Strain Evolution in Lithium Manganese Oxide Electrodes
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Lithium manganese oxide, LiMn2O4 (LMO) is a promising cathode material, but is hampered by significant capacity fade due to instability of the electrode-electrolyte interface, manganese dissolution into the electrolyte and subsequent mechanical degradation of the electrode. In this work, electrochemically-induced strains in composite LMO electrodes are measured using the digital image correlation (DIC) technique and compared with electrochemical impedance spectroscopy (EIS) measurements of surface resistance for different scan rates. Distinct, irreversible strain variations are observed during the first delithiation cycle. The changes in strain and surface resistance are highly sensitive to the electrochemical changes occurring during the first cycle and correlate with prior reports of the removal of the native surface layer and the formation of cathode-electrolyte interface layer on the electrode surface. A large capacity fade is observed with increasing cycle number at high scan rates. Interestingly, the total capacity fade scales proportionately to the strain generated after each lithiation and delithiation cycle. The simultaneous reduction in capacity and strain is attributed to chemo-mechanical degradation of the electrode. The in situ strain measurements provide new insight into the electrochemical-induced volumetric changes in LMO electrodes with progressing cycling and may provide guidance for materials-based strategies to reduce strain and capacity fade.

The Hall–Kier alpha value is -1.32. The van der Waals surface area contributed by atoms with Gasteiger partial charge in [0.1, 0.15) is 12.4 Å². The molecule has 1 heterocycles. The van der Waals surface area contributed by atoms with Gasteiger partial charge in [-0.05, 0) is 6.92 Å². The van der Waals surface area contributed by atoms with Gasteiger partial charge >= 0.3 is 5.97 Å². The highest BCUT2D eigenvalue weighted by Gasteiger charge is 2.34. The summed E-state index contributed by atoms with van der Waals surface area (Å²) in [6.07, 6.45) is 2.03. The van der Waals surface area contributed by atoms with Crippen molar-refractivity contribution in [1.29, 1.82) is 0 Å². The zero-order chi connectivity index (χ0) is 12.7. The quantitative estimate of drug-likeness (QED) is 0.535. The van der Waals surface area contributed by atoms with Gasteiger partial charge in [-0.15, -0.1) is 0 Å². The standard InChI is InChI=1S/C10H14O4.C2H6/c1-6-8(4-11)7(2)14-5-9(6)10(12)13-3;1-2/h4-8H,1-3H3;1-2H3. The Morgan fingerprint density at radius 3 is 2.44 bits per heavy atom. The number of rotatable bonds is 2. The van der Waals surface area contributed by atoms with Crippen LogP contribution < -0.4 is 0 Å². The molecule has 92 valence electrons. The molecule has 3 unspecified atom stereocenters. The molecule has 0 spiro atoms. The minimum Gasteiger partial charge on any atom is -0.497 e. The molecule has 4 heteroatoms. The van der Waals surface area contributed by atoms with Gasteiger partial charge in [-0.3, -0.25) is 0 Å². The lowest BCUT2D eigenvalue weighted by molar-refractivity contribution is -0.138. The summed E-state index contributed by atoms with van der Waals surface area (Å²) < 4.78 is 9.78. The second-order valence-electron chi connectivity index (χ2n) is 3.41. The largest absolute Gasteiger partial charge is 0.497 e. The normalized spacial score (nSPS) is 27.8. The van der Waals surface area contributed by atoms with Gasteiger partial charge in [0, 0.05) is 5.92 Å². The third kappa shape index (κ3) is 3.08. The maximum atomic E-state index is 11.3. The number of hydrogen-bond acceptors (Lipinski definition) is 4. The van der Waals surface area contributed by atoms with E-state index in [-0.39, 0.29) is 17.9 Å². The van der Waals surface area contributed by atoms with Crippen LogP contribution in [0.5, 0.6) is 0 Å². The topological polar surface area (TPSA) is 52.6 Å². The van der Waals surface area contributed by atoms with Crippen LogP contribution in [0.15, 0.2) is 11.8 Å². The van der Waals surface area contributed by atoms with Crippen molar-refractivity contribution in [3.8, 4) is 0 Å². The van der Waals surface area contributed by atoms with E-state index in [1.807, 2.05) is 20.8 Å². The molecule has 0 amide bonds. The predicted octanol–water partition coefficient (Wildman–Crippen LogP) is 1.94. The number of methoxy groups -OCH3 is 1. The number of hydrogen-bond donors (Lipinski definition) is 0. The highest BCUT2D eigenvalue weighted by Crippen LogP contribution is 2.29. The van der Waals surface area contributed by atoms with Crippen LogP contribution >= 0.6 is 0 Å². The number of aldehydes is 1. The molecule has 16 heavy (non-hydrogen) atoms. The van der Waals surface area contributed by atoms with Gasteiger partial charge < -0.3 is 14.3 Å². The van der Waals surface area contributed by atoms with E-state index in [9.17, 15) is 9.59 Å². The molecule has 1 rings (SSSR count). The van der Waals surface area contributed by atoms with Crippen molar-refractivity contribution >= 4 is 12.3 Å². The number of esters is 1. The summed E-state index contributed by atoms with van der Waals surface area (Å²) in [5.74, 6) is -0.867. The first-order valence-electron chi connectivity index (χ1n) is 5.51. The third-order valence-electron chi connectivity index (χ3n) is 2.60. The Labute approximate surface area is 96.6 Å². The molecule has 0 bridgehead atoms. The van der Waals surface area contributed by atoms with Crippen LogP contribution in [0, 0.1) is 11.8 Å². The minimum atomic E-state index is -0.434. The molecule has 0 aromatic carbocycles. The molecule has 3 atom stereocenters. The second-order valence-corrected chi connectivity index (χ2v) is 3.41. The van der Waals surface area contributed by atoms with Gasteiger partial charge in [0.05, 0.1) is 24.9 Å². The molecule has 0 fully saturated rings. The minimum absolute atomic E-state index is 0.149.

KeywordsCathode-electrolyte Interface Strain measurement Lithium manganese oxide Deformation Surface reactions
This work was supported as part of the Center for Electrochemical Energy Science, an Energy Frontier Research Center funded by the U. S. Department of Energy, Office of Science, Basic Energy Sciences. The authors would like to acknowledge the Beckman Institute for Advanced Science and Technology for use of microscopy equipment and Dr. Joseph Lyding for use of spot welding equipment.
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